It doesn't have to hurt!
If you think that a massage is ineffective unless it hurts, you need to think again. Over the years many massage clients have become accustomed to this way of being treated, they associate the words “deep tissue” and “sports massage” with hard and unrelenting pressure, elbows and thumbs dug into the flesh. When in fact, a “deep tissue” massage is any massage that goes beneath the superficial muscles of the body. These superficial muscles are not great dense pieces of flesh – think in terms of gammon steak rather than a thick juicy fillet! If the therapist is applying too much pressure and the client begins to tense against this; there is really little point or value in continuing.
I will typically begin by placing heat pads on any problem areas to be worked on, this “softens up” the muscle in readiness. Continuing on with a variety of techniques including skin – rolling (can you guess what it involves?) to stretch and release the muscle fascia. Then onto the muscles themselves, using a small amount of wax I will begin with broad strokes using my palms, soft fists or forearms to gradually introduce my touch to the muscle fibres allowing them to adjust and relax to what may at first seem, to the brain as an invasive act. This then allows me to delve deeper and palpate into the deeper tissue in search of trigger points (knots) these are muscle fibres that have become stuck together, no longer allowing fresh blood and therefore vital nutrients into the area. These trigger points will vary depending on the particular muscle and how chronic the condition is. Typically ranging from feeling like a grain of sand to golf ball sized and often rope like. Pressure is applied directly to these taut muscle fibres forcing out any build up of toxins, when the pressure is released fresh blood and nutrients rush into the area to regenerate the tissue, this I will repeat two or three times. Using clear communication with the client I can establish how much pressure to apply, typically working within a pain scale of zero (no pain) to ten (excruciating pain) at around six. After which I will return to the broad work and stretch these muscles.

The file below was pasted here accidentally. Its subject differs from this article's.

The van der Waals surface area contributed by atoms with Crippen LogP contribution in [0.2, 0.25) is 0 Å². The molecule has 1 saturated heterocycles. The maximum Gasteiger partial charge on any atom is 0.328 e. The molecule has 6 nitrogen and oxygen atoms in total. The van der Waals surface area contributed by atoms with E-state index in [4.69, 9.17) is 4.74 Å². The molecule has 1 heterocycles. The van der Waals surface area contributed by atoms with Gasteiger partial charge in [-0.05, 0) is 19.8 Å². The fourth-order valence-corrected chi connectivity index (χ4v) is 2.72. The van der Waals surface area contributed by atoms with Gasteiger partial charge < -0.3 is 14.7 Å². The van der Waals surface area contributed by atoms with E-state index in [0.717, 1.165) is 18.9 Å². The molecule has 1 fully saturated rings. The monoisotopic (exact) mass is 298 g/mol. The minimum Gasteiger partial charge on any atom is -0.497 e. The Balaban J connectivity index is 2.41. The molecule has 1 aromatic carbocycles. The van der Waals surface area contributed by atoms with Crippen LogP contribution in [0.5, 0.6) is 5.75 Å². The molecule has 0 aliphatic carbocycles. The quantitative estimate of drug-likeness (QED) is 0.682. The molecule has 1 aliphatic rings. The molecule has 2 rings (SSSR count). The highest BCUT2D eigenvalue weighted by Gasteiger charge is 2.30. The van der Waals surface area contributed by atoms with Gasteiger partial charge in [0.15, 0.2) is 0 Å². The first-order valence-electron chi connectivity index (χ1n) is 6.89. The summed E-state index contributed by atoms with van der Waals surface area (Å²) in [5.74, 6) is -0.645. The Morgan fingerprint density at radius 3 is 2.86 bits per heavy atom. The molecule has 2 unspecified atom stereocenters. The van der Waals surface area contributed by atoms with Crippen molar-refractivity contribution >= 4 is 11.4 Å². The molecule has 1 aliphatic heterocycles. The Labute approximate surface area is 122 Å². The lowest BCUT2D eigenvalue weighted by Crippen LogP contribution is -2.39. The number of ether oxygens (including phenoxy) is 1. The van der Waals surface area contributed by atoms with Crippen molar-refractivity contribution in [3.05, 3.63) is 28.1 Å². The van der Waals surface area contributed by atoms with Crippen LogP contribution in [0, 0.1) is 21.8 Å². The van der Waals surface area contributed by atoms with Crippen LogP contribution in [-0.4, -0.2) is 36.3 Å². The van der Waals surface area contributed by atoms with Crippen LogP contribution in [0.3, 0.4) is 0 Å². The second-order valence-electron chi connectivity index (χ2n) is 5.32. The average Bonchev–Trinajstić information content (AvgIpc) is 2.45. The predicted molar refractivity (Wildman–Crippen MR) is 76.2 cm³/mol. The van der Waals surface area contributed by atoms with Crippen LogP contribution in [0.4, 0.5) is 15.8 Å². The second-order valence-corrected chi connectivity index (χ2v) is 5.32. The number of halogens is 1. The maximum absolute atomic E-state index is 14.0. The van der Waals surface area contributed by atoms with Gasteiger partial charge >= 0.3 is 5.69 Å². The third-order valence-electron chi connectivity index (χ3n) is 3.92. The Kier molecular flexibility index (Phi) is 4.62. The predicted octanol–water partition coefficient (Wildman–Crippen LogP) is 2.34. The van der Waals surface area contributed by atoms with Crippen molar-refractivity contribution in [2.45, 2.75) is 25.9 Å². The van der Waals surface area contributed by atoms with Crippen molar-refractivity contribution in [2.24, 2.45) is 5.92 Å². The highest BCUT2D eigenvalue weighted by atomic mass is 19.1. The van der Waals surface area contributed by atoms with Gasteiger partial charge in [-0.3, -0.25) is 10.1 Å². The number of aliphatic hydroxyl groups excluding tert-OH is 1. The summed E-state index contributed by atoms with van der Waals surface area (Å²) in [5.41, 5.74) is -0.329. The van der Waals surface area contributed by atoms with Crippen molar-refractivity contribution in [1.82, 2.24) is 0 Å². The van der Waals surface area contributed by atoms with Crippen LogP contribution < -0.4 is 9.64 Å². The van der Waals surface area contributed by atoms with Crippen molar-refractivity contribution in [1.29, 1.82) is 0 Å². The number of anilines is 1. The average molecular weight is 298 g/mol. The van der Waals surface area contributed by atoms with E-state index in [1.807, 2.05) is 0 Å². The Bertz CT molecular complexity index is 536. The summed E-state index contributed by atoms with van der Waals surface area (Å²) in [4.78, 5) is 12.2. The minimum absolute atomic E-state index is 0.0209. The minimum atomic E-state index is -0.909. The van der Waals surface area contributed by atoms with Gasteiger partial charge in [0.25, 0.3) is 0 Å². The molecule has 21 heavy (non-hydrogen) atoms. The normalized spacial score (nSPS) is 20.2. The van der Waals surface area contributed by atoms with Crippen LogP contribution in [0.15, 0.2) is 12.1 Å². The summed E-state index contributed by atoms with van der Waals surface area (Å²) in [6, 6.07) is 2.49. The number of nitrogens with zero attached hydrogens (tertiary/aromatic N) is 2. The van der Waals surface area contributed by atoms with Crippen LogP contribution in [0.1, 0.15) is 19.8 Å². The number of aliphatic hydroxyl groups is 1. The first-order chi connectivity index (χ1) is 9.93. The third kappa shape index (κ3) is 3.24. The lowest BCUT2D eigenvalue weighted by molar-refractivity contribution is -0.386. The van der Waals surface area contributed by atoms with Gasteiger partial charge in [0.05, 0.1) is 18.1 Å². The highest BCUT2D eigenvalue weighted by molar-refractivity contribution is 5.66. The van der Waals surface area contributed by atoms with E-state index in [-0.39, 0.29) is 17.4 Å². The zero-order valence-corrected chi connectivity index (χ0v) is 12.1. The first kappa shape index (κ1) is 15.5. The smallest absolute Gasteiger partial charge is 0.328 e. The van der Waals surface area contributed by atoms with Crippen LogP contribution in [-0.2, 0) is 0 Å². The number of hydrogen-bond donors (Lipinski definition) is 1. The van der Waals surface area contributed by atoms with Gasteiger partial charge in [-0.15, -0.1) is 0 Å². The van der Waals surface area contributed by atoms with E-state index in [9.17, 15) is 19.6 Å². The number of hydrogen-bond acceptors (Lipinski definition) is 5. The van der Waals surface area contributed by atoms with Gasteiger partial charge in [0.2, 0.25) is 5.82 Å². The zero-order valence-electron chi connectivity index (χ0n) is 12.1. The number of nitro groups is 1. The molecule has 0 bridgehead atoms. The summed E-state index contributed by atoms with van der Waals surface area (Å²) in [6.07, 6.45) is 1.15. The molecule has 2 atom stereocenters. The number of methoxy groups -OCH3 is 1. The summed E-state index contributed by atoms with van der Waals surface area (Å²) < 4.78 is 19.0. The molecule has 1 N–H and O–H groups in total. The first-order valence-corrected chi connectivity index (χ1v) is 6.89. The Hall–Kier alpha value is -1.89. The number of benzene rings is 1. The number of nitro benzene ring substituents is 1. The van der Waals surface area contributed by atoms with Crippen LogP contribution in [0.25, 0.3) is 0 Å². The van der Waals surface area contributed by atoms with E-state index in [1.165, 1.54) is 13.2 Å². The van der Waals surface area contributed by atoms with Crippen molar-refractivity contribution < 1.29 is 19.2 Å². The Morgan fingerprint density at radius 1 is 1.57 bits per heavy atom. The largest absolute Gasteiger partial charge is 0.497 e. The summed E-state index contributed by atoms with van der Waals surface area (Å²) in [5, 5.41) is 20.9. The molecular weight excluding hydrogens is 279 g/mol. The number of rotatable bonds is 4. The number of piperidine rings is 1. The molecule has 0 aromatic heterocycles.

As good as I am at working on the ailing bodies of the Great British public the client ultimately has to take responsibility for their own health. Your dentist would be horrified if you didn’t adhere to daily tooth brushing and flossing to maintain good oral health. I expect and encourage clients to stretch and strengthen the problematic areas of their body. I will often recommend yoga and or Pilates, but as a bare minimum a few simple stretches (which I will demonstrate to them) taking usually no longer than five minutes to be done two to three times weekly.
If you have a particularly problematic and painful condition I will look to treat you initially on a weekly basis for up to three weeks at which point we should be seeing a marked improvement in pain and range of movement; if not a full recovery. From then on treatment will be fortnightly if reduced range of movement and pain are still present, however, if all is well then I recommend a monthly to six weekly maintenance massage. Just bare in mind that the stresses and strains that have caused the condition for which you are seeking help have been built up over years and years. Your body has no on/off switch that I can flip to reboot, your expectations need to be realistic as to the amount of treatments you may require and as mentioned above the investment in time to do your “homework”. Rest assured that investment in your well-being will reap many rewards not just in your physical health.
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